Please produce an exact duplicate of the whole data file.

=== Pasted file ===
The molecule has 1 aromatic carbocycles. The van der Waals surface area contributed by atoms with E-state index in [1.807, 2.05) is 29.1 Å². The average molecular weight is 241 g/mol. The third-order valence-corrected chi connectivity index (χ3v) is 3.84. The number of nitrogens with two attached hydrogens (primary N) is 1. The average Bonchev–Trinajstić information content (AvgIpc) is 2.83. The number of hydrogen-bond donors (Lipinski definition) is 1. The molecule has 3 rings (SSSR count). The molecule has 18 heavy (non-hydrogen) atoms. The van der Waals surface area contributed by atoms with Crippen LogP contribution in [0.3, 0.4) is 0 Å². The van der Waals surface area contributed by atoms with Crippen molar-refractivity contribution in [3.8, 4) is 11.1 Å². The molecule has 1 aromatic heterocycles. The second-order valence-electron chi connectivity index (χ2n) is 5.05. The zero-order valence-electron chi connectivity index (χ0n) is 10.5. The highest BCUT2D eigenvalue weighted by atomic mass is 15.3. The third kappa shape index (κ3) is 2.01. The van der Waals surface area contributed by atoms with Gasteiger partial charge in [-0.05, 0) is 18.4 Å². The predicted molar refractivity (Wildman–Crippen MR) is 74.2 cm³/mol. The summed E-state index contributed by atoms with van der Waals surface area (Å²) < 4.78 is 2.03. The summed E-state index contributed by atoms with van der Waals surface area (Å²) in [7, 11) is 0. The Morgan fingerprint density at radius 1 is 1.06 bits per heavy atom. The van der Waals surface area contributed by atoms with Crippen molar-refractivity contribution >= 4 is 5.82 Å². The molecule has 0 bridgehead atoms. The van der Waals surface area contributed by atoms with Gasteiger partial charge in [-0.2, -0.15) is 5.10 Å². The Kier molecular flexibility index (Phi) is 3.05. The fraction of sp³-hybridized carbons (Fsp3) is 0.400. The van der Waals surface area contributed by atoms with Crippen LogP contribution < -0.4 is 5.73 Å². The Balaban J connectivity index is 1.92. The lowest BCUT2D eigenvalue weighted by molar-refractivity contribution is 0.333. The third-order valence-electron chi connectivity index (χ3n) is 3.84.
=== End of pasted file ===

The molecule has 1 aromatic carbocycles. The van der Waals surface area contributed by atoms with E-state index in [1.807, 2.05) is 29.1 Å². The average molecular weight is 241 g/mol. The third-order valence-corrected chi connectivity index (χ3v) is 3.84. The number of nitrogens with two attached hydrogens (primary N) is 1. The average Bonchev–Trinajstić information content (AvgIpc) is 2.83. The number of hydrogen-bond donors (Lipinski definition) is 1. The molecule has 3 rings (SSSR count). The molecule has 18 heavy (non-hydrogen) atoms. The van der Waals surface area contributed by atoms with Crippen LogP contribution in [0.3, 0.4) is 0 Å². The van der Waals surface area contributed by atoms with Crippen molar-refractivity contribution in [3.8, 4) is 11.1 Å². The molecule has 1 aromatic heterocycles. The second-order valence-electron chi connectivity index (χ2n) is 5.05. The zero-order valence-electron chi connectivity index (χ0n) is 10.5. The highest BCUT2D eigenvalue weighted by atomic mass is 15.3. The third kappa shape index (κ3) is 2.01. The van der Waals surface area contributed by atoms with Gasteiger partial charge in [-0.05, 0) is 18.4 Å². The predicted molar refractivity (Wildman–Crippen MR) is 74.2 cm³/mol. The summed E-state index contributed by atoms with van der Waals surface area (Å²) < 4.78 is 2.03. The summed E-state index contributed by atoms with van der Waals surface area (Å²) in [7, 11) is 0. The Morgan fingerprint density at radius 1 is 1.06 bits per heavy atom. The van der Waals surface area contributed by atoms with Crippen molar-refractivity contribution >= 4 is 5.82 Å². The molecule has 0 bridgehead atoms. The van der Waals surface area contributed by atoms with Gasteiger partial charge in [-0.2, -0.15) is 5.10 Å². The Kier molecular flexibility index (Phi) is 3.05. The fraction of sp³-hybridized carbons (Fsp3) is 0.400. The van der Waals surface area contributed by atoms with Crippen LogP contribution < -0.4 is 5.73 Å². The Balaban J connectivity index is 1.92. The lowest BCUT2D eigenvalue weighted by molar-refractivity contribution is 0.333. The third-order valence-electron chi connectivity index (χ3n) is 3.84.